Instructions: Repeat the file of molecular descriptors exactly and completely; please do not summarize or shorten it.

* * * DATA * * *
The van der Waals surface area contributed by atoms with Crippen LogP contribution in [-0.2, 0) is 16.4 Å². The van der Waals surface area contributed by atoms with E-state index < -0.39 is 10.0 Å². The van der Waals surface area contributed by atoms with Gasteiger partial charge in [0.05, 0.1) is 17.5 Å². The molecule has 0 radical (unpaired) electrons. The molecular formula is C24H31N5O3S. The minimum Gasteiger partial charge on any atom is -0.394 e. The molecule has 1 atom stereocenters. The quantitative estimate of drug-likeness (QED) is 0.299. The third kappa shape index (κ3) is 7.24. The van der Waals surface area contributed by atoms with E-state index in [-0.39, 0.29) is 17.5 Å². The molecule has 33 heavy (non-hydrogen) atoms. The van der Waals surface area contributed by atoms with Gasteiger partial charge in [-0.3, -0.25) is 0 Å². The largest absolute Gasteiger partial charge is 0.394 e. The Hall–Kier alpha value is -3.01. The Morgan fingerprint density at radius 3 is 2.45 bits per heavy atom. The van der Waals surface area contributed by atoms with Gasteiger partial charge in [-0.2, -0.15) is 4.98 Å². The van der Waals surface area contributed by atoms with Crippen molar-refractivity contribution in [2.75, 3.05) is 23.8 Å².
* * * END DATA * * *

The van der Waals surface area contributed by atoms with Crippen LogP contribution in [-0.2, 0) is 16.4 Å². The van der Waals surface area contributed by atoms with E-state index < -0.39 is 10.0 Å². The van der Waals surface area contributed by atoms with Gasteiger partial charge in [0.05, 0.1) is 17.5 Å². The molecule has 0 radical (unpaired) electrons. The molecular formula is C24H31N5O3S. The minimum Gasteiger partial charge on any atom is -0.394 e. The molecule has 1 atom stereocenters. The quantitative estimate of drug-likeness (QED) is 0.299. The third kappa shape index (κ3) is 7.24. The van der Waals surface area contributed by atoms with E-state index in [-0.39, 0.29) is 17.5 Å². The molecule has 33 heavy (non-hydrogen) atoms. The van der Waals surface area contributed by atoms with Gasteiger partial charge in [-0.3, -0.25) is 0 Å². The largest absolute Gasteiger partial charge is 0.394 e. The Hall–Kier alpha value is -3.01. The Morgan fingerprint density at radius 3 is 2.45 bits per heavy atom. The van der Waals surface area contributed by atoms with Gasteiger partial charge in [-0.2, -0.15) is 4.98 Å². The van der Waals surface area contributed by atoms with Crippen molar-refractivity contribution in [2.75, 3.05) is 23.8 Å².